I couldn’t help bursting out laughing on reading the start of Damian Carrington’s latest opinion column in The Guardian:

Ruinouseye-wateringcripplingstratosphericmassive. That’s the cost to the UK of beating the climate crisis, according to those who portray getting to net zero emissions as economic suicide that is being thrust on an unwilling population by posh eco-fundamentalists and zealots.

This is not just wrong, it is the exact opposite of reality. The delusions come from those with histories of climate change scepticism and could be dismissed as the latest mutant variant thrown up by the death throes of denial. But they are having a real-world impact, slowing action at the precise moment acceleration is needed.

H/t Mark Hodgson in Open Mic, as ever.

The good news: according to Carrington we are having a real-world impact. Furthermore, note that, apart from one piece by the GWPF, those are all MSM newspaper articles he’s linked to. So perhaps we’re having a bigger real-world impact than even I realised.

Anyway, I thought this might be a good place to give our personal account of what led us to have “histories of climate change scepticism.” And perhaps give our wider view on the history. Or just have a go at the rest of the article.


  1. …a good place to give our personal account of what led us to have “histories as climate change sceptics”

    I was pondering on this only today, in the context of wind turbines. I think they are (at least in my experience) the single biggest driver of scepticism on the part of communities adversely affected by them. My own interest in the topic commenced out of sympathy with friends who (together with many of their fellow-villagers) were fighting a particularly nasty and inappropriate wind farm development very close to their village. Fortunately they won. But it was observing the greed and divisive tactics of the wind turbine company that made me begin to question their “green” credentials and to wonder whether they were just in it for the money. And if they were just in it for the money, maybe much of their mantra was just a cover for their greed. I was pretty appalled by the proposed environmentalism vandalism in the name of environmentalism. That made no sense to me (and still doesn’t) And so I started to read. And to think. And to question. And it went from there.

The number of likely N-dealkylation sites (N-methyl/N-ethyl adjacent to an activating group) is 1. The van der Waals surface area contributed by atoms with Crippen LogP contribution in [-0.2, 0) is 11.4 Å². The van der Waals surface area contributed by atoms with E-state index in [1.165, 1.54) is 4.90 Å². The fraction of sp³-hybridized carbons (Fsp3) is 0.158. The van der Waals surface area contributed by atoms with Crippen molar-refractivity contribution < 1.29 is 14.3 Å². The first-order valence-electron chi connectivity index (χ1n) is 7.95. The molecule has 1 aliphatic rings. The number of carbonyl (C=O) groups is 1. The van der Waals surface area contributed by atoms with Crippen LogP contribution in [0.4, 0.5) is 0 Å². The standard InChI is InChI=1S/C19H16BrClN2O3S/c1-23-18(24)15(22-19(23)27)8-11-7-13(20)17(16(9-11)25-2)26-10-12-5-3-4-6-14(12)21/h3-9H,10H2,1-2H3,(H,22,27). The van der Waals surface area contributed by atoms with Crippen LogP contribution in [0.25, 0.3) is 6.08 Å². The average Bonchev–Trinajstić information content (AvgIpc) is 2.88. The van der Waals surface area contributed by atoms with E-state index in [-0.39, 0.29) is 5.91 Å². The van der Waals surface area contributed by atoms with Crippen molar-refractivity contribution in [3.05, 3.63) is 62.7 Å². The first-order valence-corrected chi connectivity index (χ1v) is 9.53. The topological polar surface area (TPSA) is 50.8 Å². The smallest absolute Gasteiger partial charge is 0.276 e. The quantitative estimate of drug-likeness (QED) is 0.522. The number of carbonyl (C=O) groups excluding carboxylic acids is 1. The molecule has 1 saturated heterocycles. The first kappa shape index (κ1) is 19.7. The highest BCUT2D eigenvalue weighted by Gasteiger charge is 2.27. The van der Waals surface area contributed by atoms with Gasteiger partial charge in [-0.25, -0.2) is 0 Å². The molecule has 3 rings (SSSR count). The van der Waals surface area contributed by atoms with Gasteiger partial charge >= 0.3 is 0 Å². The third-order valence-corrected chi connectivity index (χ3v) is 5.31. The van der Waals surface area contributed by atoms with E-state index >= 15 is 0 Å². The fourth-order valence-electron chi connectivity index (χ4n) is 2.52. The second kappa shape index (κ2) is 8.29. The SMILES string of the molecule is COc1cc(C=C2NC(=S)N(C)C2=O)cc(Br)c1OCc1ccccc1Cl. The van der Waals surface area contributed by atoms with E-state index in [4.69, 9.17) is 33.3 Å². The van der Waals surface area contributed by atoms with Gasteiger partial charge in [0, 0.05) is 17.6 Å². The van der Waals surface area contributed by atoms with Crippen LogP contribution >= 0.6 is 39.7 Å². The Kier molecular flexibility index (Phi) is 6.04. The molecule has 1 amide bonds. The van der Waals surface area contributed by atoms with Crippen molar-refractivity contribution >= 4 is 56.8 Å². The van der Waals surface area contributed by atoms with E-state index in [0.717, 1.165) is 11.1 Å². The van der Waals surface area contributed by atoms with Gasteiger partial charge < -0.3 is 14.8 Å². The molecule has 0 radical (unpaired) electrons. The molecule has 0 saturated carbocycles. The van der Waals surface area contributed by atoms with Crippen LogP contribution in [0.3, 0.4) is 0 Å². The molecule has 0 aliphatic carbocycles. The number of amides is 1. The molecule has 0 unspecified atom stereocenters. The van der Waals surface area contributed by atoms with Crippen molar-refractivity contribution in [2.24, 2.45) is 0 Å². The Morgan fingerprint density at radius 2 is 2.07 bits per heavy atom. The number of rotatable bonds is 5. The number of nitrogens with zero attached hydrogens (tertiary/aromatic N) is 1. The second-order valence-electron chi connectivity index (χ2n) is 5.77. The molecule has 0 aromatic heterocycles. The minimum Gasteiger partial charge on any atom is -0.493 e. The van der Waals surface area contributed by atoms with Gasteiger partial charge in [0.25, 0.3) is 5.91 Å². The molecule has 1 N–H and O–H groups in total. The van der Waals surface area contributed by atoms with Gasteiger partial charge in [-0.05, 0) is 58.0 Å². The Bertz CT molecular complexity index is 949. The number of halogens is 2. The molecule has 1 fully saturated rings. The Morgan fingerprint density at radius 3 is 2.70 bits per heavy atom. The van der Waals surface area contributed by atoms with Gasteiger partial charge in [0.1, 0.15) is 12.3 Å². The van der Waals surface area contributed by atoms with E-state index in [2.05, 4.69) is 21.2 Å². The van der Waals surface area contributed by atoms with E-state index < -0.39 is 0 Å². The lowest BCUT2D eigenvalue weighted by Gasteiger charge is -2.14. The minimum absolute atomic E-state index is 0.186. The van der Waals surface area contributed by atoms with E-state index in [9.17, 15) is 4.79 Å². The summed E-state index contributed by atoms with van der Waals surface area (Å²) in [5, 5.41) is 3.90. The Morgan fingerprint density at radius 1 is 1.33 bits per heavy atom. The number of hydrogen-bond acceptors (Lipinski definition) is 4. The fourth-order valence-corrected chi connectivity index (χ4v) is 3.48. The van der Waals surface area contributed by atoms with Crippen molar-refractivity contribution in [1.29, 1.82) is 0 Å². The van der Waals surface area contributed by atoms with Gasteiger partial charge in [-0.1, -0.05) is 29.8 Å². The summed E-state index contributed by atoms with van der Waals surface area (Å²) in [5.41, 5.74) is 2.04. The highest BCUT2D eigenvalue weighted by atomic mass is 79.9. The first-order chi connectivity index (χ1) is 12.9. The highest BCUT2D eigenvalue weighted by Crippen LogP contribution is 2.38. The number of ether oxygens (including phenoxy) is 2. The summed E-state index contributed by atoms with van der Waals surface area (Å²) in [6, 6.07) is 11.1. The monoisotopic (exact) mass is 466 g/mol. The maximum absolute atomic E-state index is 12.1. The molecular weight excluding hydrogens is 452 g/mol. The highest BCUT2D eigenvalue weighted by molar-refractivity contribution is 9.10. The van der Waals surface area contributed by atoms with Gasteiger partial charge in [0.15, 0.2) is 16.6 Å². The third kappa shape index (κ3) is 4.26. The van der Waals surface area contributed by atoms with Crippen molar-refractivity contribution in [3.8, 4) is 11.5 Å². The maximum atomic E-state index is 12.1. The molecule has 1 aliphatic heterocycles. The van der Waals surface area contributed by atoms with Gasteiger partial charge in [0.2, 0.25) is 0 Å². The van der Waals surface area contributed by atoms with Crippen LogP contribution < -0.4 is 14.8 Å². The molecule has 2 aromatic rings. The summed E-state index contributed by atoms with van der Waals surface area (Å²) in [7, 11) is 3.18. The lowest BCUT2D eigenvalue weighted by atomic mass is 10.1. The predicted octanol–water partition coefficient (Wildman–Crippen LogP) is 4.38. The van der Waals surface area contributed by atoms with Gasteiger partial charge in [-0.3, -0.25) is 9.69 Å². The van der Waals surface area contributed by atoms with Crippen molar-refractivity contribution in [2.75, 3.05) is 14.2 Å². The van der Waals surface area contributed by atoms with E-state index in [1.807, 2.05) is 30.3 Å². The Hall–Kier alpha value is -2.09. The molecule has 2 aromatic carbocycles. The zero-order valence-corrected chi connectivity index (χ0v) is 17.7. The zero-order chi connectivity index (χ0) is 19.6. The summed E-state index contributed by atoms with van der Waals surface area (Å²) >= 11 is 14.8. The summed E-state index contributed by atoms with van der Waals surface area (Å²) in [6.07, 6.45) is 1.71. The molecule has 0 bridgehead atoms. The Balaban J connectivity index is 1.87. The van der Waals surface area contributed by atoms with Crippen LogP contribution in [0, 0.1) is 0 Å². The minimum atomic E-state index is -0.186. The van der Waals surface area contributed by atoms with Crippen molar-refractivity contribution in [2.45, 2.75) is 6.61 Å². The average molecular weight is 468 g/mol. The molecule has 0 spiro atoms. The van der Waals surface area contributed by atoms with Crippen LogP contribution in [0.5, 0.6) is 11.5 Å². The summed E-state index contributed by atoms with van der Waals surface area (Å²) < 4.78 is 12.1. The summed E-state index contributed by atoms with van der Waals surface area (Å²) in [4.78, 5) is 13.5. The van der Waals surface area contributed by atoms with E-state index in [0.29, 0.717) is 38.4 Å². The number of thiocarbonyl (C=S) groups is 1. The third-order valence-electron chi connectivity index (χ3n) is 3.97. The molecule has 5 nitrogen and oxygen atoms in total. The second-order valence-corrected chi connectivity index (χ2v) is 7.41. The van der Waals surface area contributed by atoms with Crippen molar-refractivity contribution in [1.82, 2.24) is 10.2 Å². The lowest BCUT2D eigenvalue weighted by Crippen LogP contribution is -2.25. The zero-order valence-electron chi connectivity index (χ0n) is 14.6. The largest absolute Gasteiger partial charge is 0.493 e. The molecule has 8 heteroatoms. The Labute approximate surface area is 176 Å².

I am pretty confident many other sceptics had their scepticism awakened in a similar way. In some ways, wind farm owners and operators are great recruiting sergeants for the sceptic cause.

    Liked by 2 people

  2. Mark: That’s a history I didn’t know and is extremely helpful. I have lots of thoughts on the way Carrington is trying to have his cake and eat it: we’re in our death throes yet having a critical real-world impact. Which one is it Damian old chum?

    The man has no idea of the history of scepticism would be my guess. I can illustrate from my own experience but I thought some other testimonies would be educational to him and, before that, to the rest of us.


  3. There had been a significant drought in the British Columbia Interior in 2003 following low winter snowfall. I attended a conference in Kelowna a couple of years later with a focus on the drought. One of the presentations included some graphs showing a short-term (about 10 to 15 years) declining trend in winter snowpacks at a number of stations and the assertion was made that it was caused by climate change. At the end of the presentation I asked if they had looked at the influence of the Pacific Decadal Oscillation (PDO). The PDO is known to have multi-decadal influence on annual precipitation and temperatures in the Pacific NW. The answer was no, they had not looked at it. But I was shocked by the negative reaction to my question by others in the room. It was as if I had committed a heresy.
    After that experience I started to get interested in climate change issues, discovered the Hockey Stick and it was downhill from there. By the way, the worst drought on record in the Okanagan was during the period 1929 to 1931.

    Liked by 3 people

  4. potentilla: Also fascinating. When do you think Damian Carrington believes you should have fallen into line? The moment the negative reaction to your mention of the old denialist canard the PDO was discernible in 2005? Or, given your subsequent interest in the hockey stick, when the various Climategate inquiries found ‘pas de problème’ with CRU and its associates in 2010?

    Since then, are you aware of when you became a ‘mutant variant thrown up by the death throes of denial’?

    Very glad you are one, I have to say.

    Here’s a bit of Damian’s own history in 2010, from 15th July, writing up a debate the Guardian had helped to arrange in London the night before (which I also attended). He describes all the participants, including this fellow: